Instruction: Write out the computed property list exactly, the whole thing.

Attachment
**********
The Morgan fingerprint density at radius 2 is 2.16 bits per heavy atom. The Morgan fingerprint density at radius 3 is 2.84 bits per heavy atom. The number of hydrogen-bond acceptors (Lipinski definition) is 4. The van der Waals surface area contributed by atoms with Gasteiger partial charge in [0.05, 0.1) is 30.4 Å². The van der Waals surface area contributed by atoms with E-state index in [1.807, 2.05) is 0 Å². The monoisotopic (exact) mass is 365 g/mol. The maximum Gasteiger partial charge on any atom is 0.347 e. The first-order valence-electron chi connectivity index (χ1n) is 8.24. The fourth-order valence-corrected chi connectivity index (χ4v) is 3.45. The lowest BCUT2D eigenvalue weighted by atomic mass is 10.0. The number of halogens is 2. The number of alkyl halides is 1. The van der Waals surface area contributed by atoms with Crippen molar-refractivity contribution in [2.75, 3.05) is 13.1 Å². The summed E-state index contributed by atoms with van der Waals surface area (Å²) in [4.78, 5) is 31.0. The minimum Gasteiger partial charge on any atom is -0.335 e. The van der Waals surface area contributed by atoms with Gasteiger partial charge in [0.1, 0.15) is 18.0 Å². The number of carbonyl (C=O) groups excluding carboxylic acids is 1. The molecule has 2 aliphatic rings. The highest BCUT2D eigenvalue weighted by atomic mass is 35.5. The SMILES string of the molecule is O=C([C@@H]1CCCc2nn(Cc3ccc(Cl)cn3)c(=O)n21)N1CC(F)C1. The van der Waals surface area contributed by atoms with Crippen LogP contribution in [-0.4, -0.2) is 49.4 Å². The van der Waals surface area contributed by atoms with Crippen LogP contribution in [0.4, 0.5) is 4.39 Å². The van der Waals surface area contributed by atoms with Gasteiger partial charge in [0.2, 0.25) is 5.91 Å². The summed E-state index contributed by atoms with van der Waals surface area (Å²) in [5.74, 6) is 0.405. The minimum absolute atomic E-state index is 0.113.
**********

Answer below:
The Morgan fingerprint density at radius 2 is 2.16 bits per heavy atom. The Morgan fingerprint density at radius 3 is 2.84 bits per heavy atom. The number of hydrogen-bond acceptors (Lipinski definition) is 4. The van der Waals surface area contributed by atoms with Gasteiger partial charge in [0.05, 0.1) is 30.4 Å². The van der Waals surface area contributed by atoms with E-state index in [1.807, 2.05) is 0 Å². The monoisotopic (exact) mass is 365 g/mol. The maximum Gasteiger partial charge on any atom is 0.347 e. The first-order valence-electron chi connectivity index (χ1n) is 8.24. The fourth-order valence-corrected chi connectivity index (χ4v) is 3.45. The lowest BCUT2D eigenvalue weighted by atomic mass is 10.0. The number of halogens is 2. The number of alkyl halides is 1. The van der Waals surface area contributed by atoms with Crippen molar-refractivity contribution in [2.75, 3.05) is 13.1 Å². The summed E-state index contributed by atoms with van der Waals surface area (Å²) in [4.78, 5) is 31.0. The minimum Gasteiger partial charge on any atom is -0.335 e. The van der Waals surface area contributed by atoms with Gasteiger partial charge in [0.1, 0.15) is 18.0 Å². The number of carbonyl (C=O) groups excluding carboxylic acids is 1. The molecule has 2 aliphatic rings. The highest BCUT2D eigenvalue weighted by atomic mass is 35.5. The SMILES string of the molecule is O=C([C@@H]1CCCc2nn(Cc3ccc(Cl)cn3)c(=O)n21)N1CC(F)C1. The van der Waals surface area contributed by atoms with Crippen LogP contribution in [-0.4, -0.2) is 49.4 Å². The van der Waals surface area contributed by atoms with Crippen LogP contribution in [0.4, 0.5) is 4.39 Å². The van der Waals surface area contributed by atoms with Gasteiger partial charge in [0.2, 0.25) is 5.91 Å². The summed E-state index contributed by atoms with van der Waals surface area (Å²) in [5.74, 6) is 0.405. The minimum absolute atomic E-state index is 0.113.